Where have all of Fatty’s flowers gone? | SummitDaily.com

Where have all of Fatty’s flowers gone?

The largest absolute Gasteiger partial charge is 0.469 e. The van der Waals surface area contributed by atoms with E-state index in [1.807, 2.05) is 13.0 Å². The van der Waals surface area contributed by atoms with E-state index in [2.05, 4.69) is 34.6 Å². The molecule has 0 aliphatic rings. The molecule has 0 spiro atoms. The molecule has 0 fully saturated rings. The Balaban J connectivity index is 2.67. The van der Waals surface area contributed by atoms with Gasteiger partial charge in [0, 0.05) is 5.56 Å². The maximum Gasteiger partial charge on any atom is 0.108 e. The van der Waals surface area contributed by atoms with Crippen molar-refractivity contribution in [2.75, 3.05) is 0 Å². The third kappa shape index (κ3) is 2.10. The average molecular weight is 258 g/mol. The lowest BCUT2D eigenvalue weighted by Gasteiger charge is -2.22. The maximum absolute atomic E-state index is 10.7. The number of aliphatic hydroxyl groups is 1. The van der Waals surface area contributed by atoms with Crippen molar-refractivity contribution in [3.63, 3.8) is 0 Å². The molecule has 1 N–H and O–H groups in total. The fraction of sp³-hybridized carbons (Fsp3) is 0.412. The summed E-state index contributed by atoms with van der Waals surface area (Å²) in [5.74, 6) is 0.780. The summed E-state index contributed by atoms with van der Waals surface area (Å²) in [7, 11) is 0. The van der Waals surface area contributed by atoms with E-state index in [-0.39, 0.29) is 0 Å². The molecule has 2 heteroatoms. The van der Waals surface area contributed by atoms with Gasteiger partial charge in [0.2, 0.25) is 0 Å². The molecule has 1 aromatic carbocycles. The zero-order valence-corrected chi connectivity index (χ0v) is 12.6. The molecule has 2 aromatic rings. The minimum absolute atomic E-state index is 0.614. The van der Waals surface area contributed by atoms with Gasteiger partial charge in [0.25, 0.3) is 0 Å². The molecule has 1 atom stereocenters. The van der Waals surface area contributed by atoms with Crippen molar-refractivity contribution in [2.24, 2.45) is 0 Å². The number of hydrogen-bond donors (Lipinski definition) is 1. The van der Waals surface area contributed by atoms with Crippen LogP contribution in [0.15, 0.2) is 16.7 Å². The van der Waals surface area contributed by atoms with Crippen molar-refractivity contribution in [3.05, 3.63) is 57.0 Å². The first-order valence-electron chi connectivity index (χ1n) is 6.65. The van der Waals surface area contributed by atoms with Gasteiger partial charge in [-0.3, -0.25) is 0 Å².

BRECKENRIDGE – John Daisy began planting flowers 10 years ago to impress a woman with his gardening prowess. He didn’t get the woman, but he fell in love with the flowers.Now, every year, Daisy, who owns Fatty’s Pizzeria on Ridge Street, erects his temporary greenhouse, orders flowers, hardens them off in the greenhouse and, later, hangs them in every nook and cranny outside his popular eatery.At least a half-dozen artists have given Daisy paintings of his building. Colorado Mountain College art students have set up their easels to paint the colors. Photographers have risked life and limb backing up in the road to get pictures of the flower-bedecked restaurant.Not this year.Daisy assembled his greenhouse May 7 but didn’t apply for a building permit until the following Monday. Town planners denied the application because Daisy erected the 576-square-foot greenhouse on his two parking spots – and parking spaces can only be used for parking – in the alley behind the restaurant. He also doesn’t have enough density on his lot to accommodate the structure, town planner Chris Neubecker said.”It’s very upsetting to me,” Daisy said. “I’ve been doing this for a long time. I’m not hurting anyone with anything I do. I don’t know why it’s so upsetting to them.”Neubecker said rules are rules.”Obviously, John does a great job every year with his flowers, and the town appreciates that,” he said. “But we have certain rules in place we have to follow to be consistent, and in this case it doesn’t work. He knew he needed to have a permit before he did this, and he went ahead and built it anyway. That’s not the way we do things here.”In previous years, Daisy nurtured his flowers in a permanent greenhouse on the back deck of the restaurant.Each April, Daisy orders about $5,000 worth of flats, pots and baskets filled with bright red geraniums, dainty white illisum, cheerful pansies, pink petunias, lobelias and orange nasturtiums. He keeps them – and flowers for the Hearthstone, South Ridge Seafood Grill, Ridge St. Bar and Grill (now Mrs. E & Me), Bubba’s Bones and Angel’s Hollow restaurants – in the greenhouse until the last frost, then displays them outside.Daisy cancelled his flower orders and dismantled the greenhouse Thursday. He now plans to put flowers under a tarp and plant them in boxes in June.”We know they have their rules, but I think it’s very disheartening,” said Debbie Walker, a co-owner of Angel’s Hollow. “It would have been nice for the community.”Puttering around in his greenhouse is therapeutic for Daisy – and he believes the flowers attract visitors and subsequently help bolster town sales tax revenue.”This is a type of marketing for businesses on Ridge Street,” he said. “If the town doesn’t look good, are people going to come?”The town’s grounds crews nurture planters and hanging baskets along Main Street, but on Ridge Street, it’s mostly left up to individual merchants.”We’re worried about sales tax dollars – what’s wrong with a greenhouse for six weeks?” Daisy said. “You walk up and down Main Street and see how many open storefronts there are. Yet, you try to do something, and they just shut it down.”The issue makes so little sense to Daisy, he ordered five copies of the book, “The Death of Common Sense,” and on Friday delivered them to each of the town’s planners.Next year, Daisy vows, he’ll have his greenhouse back.”If there’s any time I get to express some creativity, it’s with these flowers,” he said. “It’s better than therapy.”Jane Stebbins can be reached at (970) 668-3998 ext. 228 or jstebbins@summitdaily.com.

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